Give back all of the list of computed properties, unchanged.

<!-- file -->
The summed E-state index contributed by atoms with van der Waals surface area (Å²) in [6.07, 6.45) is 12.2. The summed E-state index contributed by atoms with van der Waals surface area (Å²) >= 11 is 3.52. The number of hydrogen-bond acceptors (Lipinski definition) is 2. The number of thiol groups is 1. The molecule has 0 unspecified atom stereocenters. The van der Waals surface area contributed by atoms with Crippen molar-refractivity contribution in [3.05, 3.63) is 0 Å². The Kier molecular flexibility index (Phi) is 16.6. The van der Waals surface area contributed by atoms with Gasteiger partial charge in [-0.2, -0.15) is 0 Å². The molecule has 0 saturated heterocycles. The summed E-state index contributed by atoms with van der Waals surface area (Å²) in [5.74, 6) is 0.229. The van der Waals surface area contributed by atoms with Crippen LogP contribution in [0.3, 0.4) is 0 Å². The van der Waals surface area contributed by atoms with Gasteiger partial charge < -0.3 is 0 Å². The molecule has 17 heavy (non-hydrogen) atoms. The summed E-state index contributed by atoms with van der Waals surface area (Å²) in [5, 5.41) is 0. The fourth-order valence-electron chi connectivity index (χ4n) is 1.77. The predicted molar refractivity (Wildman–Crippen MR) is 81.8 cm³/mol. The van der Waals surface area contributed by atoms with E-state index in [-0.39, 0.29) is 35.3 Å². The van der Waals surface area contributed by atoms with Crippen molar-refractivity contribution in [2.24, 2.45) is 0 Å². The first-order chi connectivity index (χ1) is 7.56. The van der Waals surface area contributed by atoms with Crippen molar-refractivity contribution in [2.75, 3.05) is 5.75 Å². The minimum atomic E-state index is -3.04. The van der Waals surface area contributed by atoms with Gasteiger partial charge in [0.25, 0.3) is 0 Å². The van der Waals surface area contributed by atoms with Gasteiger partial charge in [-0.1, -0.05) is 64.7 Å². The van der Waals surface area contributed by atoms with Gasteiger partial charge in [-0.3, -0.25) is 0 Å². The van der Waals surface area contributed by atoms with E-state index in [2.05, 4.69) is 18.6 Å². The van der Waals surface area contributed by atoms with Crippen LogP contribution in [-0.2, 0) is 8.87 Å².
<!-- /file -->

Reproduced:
The summed E-state index contributed by atoms with van der Waals surface area (Å²) in [6.07, 6.45) is 12.2. The summed E-state index contributed by atoms with van der Waals surface area (Å²) >= 11 is 3.52. The number of hydrogen-bond acceptors (Lipinski definition) is 2. The number of thiol groups is 1. The molecule has 0 unspecified atom stereocenters. The van der Waals surface area contributed by atoms with Crippen molar-refractivity contribution in [3.05, 3.63) is 0 Å². The Kier molecular flexibility index (Phi) is 16.6. The van der Waals surface area contributed by atoms with Gasteiger partial charge in [-0.2, -0.15) is 0 Å². The molecule has 0 saturated heterocycles. The summed E-state index contributed by atoms with van der Waals surface area (Å²) in [5.74, 6) is 0.229. The van der Waals surface area contributed by atoms with Crippen LogP contribution in [0.3, 0.4) is 0 Å². The van der Waals surface area contributed by atoms with Gasteiger partial charge < -0.3 is 0 Å². The molecule has 17 heavy (non-hydrogen) atoms. The summed E-state index contributed by atoms with van der Waals surface area (Å²) in [5, 5.41) is 0. The fourth-order valence-electron chi connectivity index (χ4n) is 1.77. The predicted molar refractivity (Wildman–Crippen MR) is 81.8 cm³/mol. The van der Waals surface area contributed by atoms with E-state index in [-0.39, 0.29) is 35.3 Å². The van der Waals surface area contributed by atoms with Crippen molar-refractivity contribution in [2.24, 2.45) is 0 Å². The first-order chi connectivity index (χ1) is 7.56. The van der Waals surface area contributed by atoms with Crippen molar-refractivity contribution in [2.75, 3.05) is 5.75 Å². The minimum atomic E-state index is -3.04. The van der Waals surface area contributed by atoms with Gasteiger partial charge in [0.25, 0.3) is 0 Å². The van der Waals surface area contributed by atoms with Gasteiger partial charge in [-0.1, -0.05) is 64.7 Å². The van der Waals surface area contributed by atoms with Gasteiger partial charge in [-0.3, -0.25) is 0 Å². The van der Waals surface area contributed by atoms with E-state index in [2.05, 4.69) is 18.6 Å². The van der Waals surface area contributed by atoms with Crippen LogP contribution in [-0.2, 0) is 8.87 Å².